Member since 2 years
Research drives me to test my limits, Agilist at heart!
Over the last decade, organisations have embraced agile approaches in a bid to uncover "better ways of developing software". Agile has fast-become the norm for software development owing to its credibility to be able to deliver continuous business value to the customer. Despite the promise, there are several grey areas expressed with the specific approaches (be it Scrum, XP et al) as well as ways in which teams practice them at a project level. Subsequently, several concerns have been raised by the practitioners. Consultants, Coaches and Researchers constantly dwell on these aspects and make an attempt to provide solutions to these existing challenges.
A succinct account of the status-quo is that practice has led research in the domain. However, there has been recent surge of Agile research playing catch-up with the various facets of Agile practice. This session shall dwell on the present state of Agile research. The issues and challenges concerning Agile research shall be presented. A brief discussion, in the form of "chit-chat", shall ensue to possibly lay out a bright future for Agile research.
The need of the hour for almost any software organization today is being or doing Agile. It helps organizations deliver continuous business value to the customer. At the same time, some organizations may need to embrace distributed teams, working from multiple sites on a project, to capture global talent and leverage expertise at different locations.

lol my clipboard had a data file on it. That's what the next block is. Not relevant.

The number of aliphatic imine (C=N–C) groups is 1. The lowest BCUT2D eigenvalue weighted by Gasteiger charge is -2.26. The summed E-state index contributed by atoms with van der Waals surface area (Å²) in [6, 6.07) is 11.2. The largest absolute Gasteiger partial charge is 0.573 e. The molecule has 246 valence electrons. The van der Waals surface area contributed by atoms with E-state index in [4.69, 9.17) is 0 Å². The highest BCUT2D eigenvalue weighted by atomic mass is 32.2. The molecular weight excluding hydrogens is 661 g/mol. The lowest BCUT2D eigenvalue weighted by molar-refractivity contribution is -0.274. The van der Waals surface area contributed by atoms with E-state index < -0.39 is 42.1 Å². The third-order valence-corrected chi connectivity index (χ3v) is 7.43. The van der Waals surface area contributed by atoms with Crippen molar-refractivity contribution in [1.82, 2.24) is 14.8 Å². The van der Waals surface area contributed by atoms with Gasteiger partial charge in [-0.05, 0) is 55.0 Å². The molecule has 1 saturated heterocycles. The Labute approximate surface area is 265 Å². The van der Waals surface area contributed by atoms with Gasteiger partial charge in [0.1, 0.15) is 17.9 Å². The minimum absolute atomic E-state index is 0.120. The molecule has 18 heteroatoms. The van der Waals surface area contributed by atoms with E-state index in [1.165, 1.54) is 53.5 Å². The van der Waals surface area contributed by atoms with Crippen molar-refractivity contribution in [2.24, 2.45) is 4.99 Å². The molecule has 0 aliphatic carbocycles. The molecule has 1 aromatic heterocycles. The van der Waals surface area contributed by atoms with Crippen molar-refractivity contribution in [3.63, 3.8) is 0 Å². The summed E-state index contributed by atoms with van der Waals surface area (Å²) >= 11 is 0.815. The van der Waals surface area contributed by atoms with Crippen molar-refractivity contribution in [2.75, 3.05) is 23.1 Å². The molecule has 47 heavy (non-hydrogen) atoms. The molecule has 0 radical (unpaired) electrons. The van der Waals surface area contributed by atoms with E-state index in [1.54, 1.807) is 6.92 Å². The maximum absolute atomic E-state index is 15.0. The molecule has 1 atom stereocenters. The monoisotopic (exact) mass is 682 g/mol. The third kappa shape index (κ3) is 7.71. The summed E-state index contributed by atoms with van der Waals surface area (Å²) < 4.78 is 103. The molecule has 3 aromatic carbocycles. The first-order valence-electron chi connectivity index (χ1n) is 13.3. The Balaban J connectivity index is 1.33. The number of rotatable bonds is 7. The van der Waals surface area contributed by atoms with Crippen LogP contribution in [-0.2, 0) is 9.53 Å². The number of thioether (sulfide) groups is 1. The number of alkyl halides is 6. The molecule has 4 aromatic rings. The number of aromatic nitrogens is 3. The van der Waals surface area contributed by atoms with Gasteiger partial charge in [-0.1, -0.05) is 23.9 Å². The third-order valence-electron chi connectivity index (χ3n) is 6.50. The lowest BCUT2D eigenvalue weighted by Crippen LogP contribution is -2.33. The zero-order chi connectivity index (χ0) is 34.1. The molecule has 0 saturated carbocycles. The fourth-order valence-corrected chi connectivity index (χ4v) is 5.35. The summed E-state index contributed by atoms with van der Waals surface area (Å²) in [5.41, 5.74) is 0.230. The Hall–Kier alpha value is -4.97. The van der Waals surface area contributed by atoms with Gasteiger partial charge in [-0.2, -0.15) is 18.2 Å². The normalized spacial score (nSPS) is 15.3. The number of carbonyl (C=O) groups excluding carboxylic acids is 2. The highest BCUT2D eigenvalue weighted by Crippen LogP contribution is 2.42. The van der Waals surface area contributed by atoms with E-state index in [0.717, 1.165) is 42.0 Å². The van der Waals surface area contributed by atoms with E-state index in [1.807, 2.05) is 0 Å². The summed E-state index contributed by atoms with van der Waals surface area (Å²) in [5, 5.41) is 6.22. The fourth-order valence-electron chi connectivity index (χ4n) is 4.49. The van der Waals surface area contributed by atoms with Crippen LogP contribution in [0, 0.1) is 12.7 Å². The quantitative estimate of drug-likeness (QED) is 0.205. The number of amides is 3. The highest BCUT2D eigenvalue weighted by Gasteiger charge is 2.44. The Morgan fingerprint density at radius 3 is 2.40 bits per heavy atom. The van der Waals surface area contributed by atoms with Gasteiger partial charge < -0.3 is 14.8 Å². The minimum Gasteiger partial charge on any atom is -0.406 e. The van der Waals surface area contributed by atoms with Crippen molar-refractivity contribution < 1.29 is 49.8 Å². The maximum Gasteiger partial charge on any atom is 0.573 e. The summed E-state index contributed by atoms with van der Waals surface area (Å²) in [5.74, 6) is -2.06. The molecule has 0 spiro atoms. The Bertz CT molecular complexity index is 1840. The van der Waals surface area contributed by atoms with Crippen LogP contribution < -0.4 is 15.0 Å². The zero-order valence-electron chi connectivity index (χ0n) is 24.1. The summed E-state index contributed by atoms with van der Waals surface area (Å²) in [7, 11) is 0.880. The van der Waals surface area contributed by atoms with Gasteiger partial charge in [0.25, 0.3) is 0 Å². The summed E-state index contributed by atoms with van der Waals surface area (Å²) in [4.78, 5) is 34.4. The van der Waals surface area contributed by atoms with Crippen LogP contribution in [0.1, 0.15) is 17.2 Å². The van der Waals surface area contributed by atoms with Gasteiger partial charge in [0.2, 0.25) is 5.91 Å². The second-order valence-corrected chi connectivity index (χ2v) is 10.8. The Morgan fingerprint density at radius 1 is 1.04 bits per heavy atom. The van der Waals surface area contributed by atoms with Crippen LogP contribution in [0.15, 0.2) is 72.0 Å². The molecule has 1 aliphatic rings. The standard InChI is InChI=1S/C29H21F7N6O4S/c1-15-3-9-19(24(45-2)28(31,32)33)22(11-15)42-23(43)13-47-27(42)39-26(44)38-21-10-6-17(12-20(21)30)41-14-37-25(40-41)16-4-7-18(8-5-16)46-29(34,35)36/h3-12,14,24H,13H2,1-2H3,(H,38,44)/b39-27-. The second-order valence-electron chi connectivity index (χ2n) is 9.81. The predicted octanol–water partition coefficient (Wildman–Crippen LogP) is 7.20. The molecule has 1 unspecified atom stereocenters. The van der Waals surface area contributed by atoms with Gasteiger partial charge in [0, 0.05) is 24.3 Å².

In present times, software organizations are making a sincere attempt to successfully deliver projects following the distributed-agile approach. However, ‘Agile' and ‘ Distributed' seems to be at two opposite ends of a continuum, in terms of demands for flexibility and control to the approach of software development. In such a scenario, how does one manage to work with this approach in harmony?
We made an attempt to understand the drivers that leads to effective balance between the tenets of distributedness and agility in a software development team. Our research lead us to one of the leading agile practitioners viz. ThoughtWorks in a bid to uncover the mechanisms followed in their distributed agile projects. We interviewed several people in their organization including Developers, QA, Business Analysts, Project Leads and Managers working on a project to figure out just what makes distributed agile project(s) tick.
Our findings have led us to believe that the creation of a unique 'project context' is essential to effectively balance the conflicting requirements of distributed and agile development. Our objective is to share these findings with the agile community. We hope that our insights will help other agile practitioners working with distributed teams to execute their work more efficiently and effectively.
Moreover, we would also dwell on the case study research approach to help agile researchers carry them out in a convincing manner. In particular, we shall focus on the process of site selection, data collection and analysis which could lead to good insights from the “field" on the researchers’ topic.